Today, Saturday 7th of June, we participants in the Biblical Formation programme at Ecce Homo had a free day until 4.00 in the afternoon when we had a talk on Islam by Archbishop Michael Fitzgerald. Some simply had a rest but most of us explored some part or other of Jerusalem.
A group of us decided to walk the walls, the ramparts around the Old City of Jerusalem. It was an opportunity to get a different perspective, to get an overview, literally, to see over the different quarters – the Christian Quarter, the Muslim Quarter, the Armenian Quarter and the Jewish Quarter – to locate in them the sites sacred to the different traditions (and to the different denominations!).
The walls and towers also bear the history of the city, subject to various invasions over the centuries, including the political and national changes that have occurred in the last century. The various gates – Jaffa Gate, New Gate, Damascus Gate, Herod’s Gate, Lion’s Gate, Sion Gate, Dung Gate – have seen pilgrims come and go for millennia, including Jesus and his disciples; they have seen armies come and be repelled, or come and conquer; they have seen citizens come to work, pray and play; they have seen tourists come and go; they have been a defence against invaders; they have been breached, destroyed, rebuilt, fortified, used by insiders to repel those coming from outside, and used by outsiders to attack those living inside.
The walls are a history of the city. They continue to bear the memories, histories, hopes and aspirations and desires of the people of the three Abrahamic faiths, Jews, Christians and Muslims. We read in Psalm 122 of the Holy Bible:
Song of Praise and Prayer for Jerusalem
A Song of Ascents. Of David.
1 I was glad when they said to me,
“Let us go to the house of the Lord!”
2 Our feet are standing
within your gates, O Jerusalem.
3 Jerusalem—built as a city
that is bound firmly together.
4 To it the tribes go up,
the tribes of the Lord,
as was decreed for Israel,
to give thanks to the name of the Lord.
5 For there the thrones for judgment were set up,
the thrones of the house of David.
6 Pray for the peace of Jerusalem:
“May they prosper who love you.
7 Peace be within your walls,
and security within your towers.”
8 For the sake of my relatives and friends
I will say, “Peace be within you.”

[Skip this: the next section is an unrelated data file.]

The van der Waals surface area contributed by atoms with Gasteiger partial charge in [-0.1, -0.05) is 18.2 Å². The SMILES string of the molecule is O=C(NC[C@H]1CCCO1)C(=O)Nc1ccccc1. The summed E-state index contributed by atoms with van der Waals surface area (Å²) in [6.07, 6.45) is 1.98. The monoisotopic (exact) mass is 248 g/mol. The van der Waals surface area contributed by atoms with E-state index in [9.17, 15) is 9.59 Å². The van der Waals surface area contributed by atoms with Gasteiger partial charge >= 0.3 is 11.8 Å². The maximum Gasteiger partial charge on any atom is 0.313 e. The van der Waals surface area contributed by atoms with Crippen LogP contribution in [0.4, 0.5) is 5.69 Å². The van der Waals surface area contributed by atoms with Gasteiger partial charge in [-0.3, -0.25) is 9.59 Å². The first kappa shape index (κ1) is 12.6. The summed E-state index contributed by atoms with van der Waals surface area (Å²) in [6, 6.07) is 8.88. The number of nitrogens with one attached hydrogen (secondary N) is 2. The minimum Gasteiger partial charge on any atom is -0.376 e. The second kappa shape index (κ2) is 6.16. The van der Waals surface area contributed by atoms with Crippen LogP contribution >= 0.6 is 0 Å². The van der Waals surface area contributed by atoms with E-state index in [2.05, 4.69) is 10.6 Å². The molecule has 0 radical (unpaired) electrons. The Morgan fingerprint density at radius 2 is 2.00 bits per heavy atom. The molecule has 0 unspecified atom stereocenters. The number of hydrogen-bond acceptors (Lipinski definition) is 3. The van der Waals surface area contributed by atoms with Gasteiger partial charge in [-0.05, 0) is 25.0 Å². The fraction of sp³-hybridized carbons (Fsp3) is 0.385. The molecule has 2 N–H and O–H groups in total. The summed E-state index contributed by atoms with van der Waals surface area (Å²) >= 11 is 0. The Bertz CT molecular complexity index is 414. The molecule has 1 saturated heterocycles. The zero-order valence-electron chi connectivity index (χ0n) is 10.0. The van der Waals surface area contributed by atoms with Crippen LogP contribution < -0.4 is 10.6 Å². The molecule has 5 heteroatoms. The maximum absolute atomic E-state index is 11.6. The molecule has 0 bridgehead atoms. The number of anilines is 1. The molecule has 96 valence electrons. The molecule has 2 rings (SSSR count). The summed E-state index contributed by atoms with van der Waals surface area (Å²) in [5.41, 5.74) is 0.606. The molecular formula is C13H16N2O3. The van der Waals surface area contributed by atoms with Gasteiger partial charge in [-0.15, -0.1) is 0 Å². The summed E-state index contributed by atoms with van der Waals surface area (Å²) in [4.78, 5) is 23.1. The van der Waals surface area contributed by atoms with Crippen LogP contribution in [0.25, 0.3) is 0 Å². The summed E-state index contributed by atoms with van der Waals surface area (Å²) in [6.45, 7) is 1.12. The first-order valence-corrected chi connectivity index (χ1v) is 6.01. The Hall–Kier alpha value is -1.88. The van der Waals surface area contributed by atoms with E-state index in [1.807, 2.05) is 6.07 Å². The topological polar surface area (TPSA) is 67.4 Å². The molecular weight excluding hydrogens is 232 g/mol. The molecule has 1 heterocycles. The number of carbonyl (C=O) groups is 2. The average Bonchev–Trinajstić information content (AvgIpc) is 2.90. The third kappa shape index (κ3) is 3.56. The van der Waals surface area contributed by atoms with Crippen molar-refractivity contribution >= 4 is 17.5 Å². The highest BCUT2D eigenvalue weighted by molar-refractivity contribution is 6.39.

9 For the sake of the house of the Lord our God,
I will seek your good.
Here are some of the views that we saw:
A view of the ramparts.
The walls were crenellated, so that those defending the city could fire arrows or bullets out narrow slits but be relatively safe from incoming fire.
A view over the Christian Quarter, with the Church of the Holy Sepulchre on the horizon towards the centre of the photo.
The Dome of the Rock stands out prominently on the Temple Mount, due to the height of its location, the size of the building, and the gleaming gold colour of the Dome.
A view from the eastern wall looking out over the Kedron Valley – the Garden of Gethsemane is in the foot of the valley – towards the Mount of Olives climbing up the far side.
From on top of Lion’s Gate, looking west towards the Old City, the view along the start of the Via Dolorosa, the way that Jesus followed to his execution on Golgotha, as commemorated in the Stations of the Cross. This route is followed by Christian pilgrims who read the account in the Gospels and sing hymns, often one or more in the group carrying a wooden cross.
The Tower on David’s Citadel, near Jaffa Gate.
A view of the path we followed within the ramparts, in this particular part, with walls to either side.
Just outside the city wall to the north west, a view of the Dormition Abbey. In Catholic faith, the Virgin Mary, mother of Jesus, by God’s favour, was conceived without original sin (the doctrine of the Immaculate Conception), submitted herself to God’s call to be the mother of the redeemer (the event celebrated in the Annunciation), lived her life in total submission to the will of God, so that the moment of her death was also the moment of her complete surrender to God of her whole life, body and soul, such that, as a special favour from God, her body did not undergo corruption in the grave like the rest of humankind, but she was assumed body and soul to heaven (the doctrine of the Assumption). This church commemorates that event.
A view through the ramparts to the southeast over the lower Kedron Valley
A view along the outside of the walls and towers.
A view along the inside of the walls and towers (some of our group making their way along the path). The hill ahead is the southern end of the Mount of Olives, the white area being a graveyard, as the site is said to be the place where the resurrection of the dead will occur, hence a propitious place to be buried (to be in the front row for the resurrection!). The steeple on the top of the hill is the Church of the Ascension.
New life! The more one learns about the history of Jerusalem and the peoples who love her, the fratricidal conflicts they have waged in the past and into the present, the embittered histories in which they are caught, the challenges they face, the prospect of peace might seem impossible (but to God, all things are possible!). I found great encouragement from this plant. Improbably, it is growing in the wall. There would hardly be any soil in the crevice between the stones. There has been no rain for ages. Yet without soil or water, the plant is not only growing, but alive and flourishing. Its greenness stands in stark contrast to the pervading white stone from which everything in Jerusalem is built. The living plant was a contrast to the dry, hard stone of the wall. For me, it was a very powerful symbol of new life, of possibility, of hope.
Shalom, Peace, Salaam.